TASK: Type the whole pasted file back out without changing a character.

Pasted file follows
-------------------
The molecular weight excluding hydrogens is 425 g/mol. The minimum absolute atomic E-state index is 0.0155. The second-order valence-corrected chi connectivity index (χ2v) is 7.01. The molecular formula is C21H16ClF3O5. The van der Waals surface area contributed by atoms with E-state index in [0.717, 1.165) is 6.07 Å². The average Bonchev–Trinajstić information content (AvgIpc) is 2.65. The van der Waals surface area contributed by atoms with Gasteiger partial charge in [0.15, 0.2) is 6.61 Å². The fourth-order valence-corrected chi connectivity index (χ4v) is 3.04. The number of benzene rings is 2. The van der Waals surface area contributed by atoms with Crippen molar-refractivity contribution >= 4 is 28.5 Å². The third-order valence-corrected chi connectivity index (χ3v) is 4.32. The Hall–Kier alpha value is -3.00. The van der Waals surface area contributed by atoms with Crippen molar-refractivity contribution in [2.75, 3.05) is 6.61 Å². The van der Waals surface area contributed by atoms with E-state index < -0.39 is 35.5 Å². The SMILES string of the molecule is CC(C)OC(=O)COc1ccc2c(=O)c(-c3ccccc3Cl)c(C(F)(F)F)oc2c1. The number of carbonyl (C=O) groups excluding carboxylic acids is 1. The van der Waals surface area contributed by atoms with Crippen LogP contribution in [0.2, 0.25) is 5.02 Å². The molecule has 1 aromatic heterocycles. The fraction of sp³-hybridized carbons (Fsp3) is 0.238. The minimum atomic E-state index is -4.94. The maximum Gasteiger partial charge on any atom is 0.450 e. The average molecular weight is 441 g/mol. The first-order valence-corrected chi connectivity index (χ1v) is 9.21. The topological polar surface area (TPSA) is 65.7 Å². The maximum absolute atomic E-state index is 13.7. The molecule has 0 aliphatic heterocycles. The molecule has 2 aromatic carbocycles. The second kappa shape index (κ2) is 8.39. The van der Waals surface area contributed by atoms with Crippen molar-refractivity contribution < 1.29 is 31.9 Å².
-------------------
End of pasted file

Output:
The molecular weight excluding hydrogens is 425 g/mol. The minimum absolute atomic E-state index is 0.0155. The second-order valence-corrected chi connectivity index (χ2v) is 7.01. The molecular formula is C21H16ClF3O5. The van der Waals surface area contributed by atoms with E-state index in [0.717, 1.165) is 6.07 Å². The average Bonchev–Trinajstić information content (AvgIpc) is 2.65. The van der Waals surface area contributed by atoms with Gasteiger partial charge in [0.15, 0.2) is 6.61 Å². The fourth-order valence-corrected chi connectivity index (χ4v) is 3.04. The number of benzene rings is 2. The van der Waals surface area contributed by atoms with Crippen molar-refractivity contribution >= 4 is 28.5 Å². The third-order valence-corrected chi connectivity index (χ3v) is 4.32. The Hall–Kier alpha value is -3.00. The van der Waals surface area contributed by atoms with Crippen molar-refractivity contribution in [2.75, 3.05) is 6.61 Å². The van der Waals surface area contributed by atoms with E-state index < -0.39 is 35.5 Å². The SMILES string of the molecule is CC(C)OC(=O)COc1ccc2c(=O)c(-c3ccccc3Cl)c(C(F)(F)F)oc2c1. The number of carbonyl (C=O) groups excluding carboxylic acids is 1. The van der Waals surface area contributed by atoms with Crippen LogP contribution in [0.2, 0.25) is 5.02 Å². The molecule has 1 aromatic heterocycles. The fraction of sp³-hybridized carbons (Fsp3) is 0.238. The minimum atomic E-state index is -4.94. The maximum Gasteiger partial charge on any atom is 0.450 e. The average molecular weight is 441 g/mol. The first-order valence-corrected chi connectivity index (χ1v) is 9.21. The topological polar surface area (TPSA) is 65.7 Å². The maximum absolute atomic E-state index is 13.7. The molecule has 0 aliphatic heterocycles. The molecule has 2 aromatic carbocycles. The second kappa shape index (κ2) is 8.39. The van der Waals surface area contributed by atoms with Crippen molar-refractivity contribution < 1.29 is 31.9 Å².